The Bradley Foundation is institutionally “at home” in Milwaukee -- in the neighborhood where the Bradley brothers once lived and in the city where they established the family legacy that is the Foundation’s trust to preserve. The Foundation’s decisions to take on the stewardship of two historic and architecturally important buildings on the city’s East Side affirm the purpose as well as the place of the Bradley legacy, as restoration is an act in which respect for the past and faith in the future are equally implied.
Situated on a bluff commanding a wide and sweeping view of Lake Michigan, Milwaukee’s East Side was one of three original settlements that joined together to form the city. When the area was laid out in building lots for residential development, the most-preferred properties were located along Prospect Street, the road nearest the bluff overlooking the lake.
As the boundaries of the city extended, Prospect Street was extended further north, and today’s visitor can view outstanding examples of private residences reflecting building types from 1850 to the present day. The Bradley family home from 1892 to 1902 was located at 1619 North Prospect Street, not far from the historic First Ward Triangle Historic District, the present home of the Bradley Foundation.
The Foundation’s Lion House anchoring the historic First Ward Triangle is considered by the Historic American Buildings Survey as “the finest surviving pre-Civil War home in Milwaukee.” On October 11, 1852, immigrant Edward Diederichs purchased an empty lot for $425 and hired Mygatt and Schmidtner, a noted architectural firm, to design the building.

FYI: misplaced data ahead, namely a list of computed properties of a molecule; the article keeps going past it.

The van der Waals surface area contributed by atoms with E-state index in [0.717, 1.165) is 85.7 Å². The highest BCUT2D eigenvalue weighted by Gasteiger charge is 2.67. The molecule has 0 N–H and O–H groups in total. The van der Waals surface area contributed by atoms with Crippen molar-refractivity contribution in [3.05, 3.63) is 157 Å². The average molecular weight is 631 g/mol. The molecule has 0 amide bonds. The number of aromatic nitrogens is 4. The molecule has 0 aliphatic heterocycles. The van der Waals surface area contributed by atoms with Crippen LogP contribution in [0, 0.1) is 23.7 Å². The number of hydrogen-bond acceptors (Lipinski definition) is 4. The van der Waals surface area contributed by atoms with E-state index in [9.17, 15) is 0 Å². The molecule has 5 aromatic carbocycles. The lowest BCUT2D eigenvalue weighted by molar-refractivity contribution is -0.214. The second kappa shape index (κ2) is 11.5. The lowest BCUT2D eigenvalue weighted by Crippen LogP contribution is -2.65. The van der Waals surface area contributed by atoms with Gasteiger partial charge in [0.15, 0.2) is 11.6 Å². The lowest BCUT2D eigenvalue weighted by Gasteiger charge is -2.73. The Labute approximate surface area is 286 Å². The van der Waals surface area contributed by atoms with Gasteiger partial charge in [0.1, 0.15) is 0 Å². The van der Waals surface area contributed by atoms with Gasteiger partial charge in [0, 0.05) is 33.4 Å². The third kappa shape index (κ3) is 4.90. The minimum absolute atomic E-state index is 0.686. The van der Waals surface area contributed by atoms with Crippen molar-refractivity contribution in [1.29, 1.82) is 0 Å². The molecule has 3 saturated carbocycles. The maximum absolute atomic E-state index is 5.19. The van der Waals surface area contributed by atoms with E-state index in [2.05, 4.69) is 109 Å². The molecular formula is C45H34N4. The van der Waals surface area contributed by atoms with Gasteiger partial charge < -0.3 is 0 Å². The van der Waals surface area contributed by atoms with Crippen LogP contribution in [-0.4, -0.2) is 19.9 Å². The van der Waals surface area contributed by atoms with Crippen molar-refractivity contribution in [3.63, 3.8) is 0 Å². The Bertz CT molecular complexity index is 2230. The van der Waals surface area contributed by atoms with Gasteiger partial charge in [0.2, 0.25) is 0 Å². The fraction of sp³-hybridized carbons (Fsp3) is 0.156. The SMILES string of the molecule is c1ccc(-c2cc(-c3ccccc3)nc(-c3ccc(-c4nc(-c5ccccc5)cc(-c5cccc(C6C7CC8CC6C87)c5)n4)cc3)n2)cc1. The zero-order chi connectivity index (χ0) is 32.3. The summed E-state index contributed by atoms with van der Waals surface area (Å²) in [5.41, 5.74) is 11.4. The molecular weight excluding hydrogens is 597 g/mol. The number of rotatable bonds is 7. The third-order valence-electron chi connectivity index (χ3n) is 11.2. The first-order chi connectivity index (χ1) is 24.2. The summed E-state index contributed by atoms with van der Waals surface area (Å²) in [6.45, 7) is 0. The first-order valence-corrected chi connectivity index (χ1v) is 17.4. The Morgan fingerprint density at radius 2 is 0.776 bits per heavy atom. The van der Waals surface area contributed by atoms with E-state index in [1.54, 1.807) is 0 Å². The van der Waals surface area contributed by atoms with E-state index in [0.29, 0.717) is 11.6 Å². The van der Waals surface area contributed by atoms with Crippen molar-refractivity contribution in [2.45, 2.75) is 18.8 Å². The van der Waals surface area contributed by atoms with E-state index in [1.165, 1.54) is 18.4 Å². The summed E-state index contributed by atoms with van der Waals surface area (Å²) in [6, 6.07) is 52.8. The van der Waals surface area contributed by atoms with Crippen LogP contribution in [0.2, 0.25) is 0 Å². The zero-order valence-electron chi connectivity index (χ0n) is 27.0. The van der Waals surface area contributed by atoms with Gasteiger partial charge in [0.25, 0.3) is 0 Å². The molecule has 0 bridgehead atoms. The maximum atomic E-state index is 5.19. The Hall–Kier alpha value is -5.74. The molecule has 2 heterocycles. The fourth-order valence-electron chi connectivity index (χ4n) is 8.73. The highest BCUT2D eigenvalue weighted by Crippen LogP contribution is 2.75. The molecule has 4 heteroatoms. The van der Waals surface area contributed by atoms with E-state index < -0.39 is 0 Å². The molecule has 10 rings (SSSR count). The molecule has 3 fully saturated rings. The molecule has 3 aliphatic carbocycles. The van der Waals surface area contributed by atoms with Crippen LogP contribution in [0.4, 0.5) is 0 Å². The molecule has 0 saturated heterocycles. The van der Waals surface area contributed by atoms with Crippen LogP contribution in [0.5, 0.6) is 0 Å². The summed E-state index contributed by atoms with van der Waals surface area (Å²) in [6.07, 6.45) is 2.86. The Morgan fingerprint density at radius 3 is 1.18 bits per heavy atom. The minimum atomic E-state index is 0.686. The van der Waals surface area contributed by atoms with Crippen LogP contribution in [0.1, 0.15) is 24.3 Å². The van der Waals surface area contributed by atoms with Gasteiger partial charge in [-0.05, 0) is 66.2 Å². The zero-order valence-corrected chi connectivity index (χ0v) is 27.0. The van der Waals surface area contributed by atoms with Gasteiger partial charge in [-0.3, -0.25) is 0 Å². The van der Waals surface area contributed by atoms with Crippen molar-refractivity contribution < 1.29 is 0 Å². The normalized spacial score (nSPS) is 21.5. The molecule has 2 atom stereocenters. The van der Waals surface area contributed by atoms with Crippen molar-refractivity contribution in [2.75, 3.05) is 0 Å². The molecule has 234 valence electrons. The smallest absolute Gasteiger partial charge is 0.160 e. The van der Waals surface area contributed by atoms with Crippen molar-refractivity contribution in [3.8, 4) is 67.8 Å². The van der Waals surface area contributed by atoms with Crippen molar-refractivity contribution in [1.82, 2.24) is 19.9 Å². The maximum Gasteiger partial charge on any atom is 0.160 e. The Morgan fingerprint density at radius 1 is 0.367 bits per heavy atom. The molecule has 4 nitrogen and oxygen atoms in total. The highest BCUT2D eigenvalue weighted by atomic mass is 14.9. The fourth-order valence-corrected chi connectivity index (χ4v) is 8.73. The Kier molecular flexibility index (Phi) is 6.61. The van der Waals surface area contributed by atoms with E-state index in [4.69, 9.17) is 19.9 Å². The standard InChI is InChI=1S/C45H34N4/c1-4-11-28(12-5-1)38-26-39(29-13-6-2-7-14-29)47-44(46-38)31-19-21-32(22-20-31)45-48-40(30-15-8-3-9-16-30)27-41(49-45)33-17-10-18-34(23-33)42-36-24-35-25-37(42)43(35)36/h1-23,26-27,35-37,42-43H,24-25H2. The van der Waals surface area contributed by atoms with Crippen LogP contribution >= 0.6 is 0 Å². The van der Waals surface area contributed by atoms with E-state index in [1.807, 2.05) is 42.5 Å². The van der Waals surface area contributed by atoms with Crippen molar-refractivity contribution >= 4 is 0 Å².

The house was built from 1852 through 1855, when workmen were paid four cents an hour. As the work progressed, land adjacent to the originally purchased lot was bought and used for both the building and its surrounding grounds. The total cost of erecting the Diederichs house is estimated at $20,000.
From the beginning, Diederichs planned the house to be singular and imposing structure. Towards the end of the construction process, the architectural firm assigned a young draftsman named Henry C. Koch to design the twin crouching lions that were to overlook Lake Michigan from a lofty position on the portico. They were to be Diederichs’ “signature” feature on an already-distinguished residence.
In June 1995, the Foundation purchased The Lion House for use as its headquarters -- viewing the purchase as in keeping with the goals and objectives of the institution in that it allowed the Foundation to return to the neighborhood in which the family had lived and vividly symbolized the presence of the Foundation in the civic community, where much of the family legacy is spread through the Foundation.
Extensive renovations and some expansions were made to The Lion House. The building’s interior had been substantially altered over the years, and one of the first major decisions involved restoring the floor plan as Diederichs knew it.
Using plans from Uihlein-Wilson Architects and approved by Milwaukee’s Historic Preservation Commission, the renovations and expansion of The Lion House were pursued with great respect for the original design. Brickwork, interior design, and even the famous lions were restored to look as they did in the 1860s.
The Lion House is a unique showcase for period and other artworks, as well, a significant number of them on loan from the Milwaukee Art Museum.
The Foundation has since also purchased the Hawley and Bloodgood Houses, which are right next to The Lion House.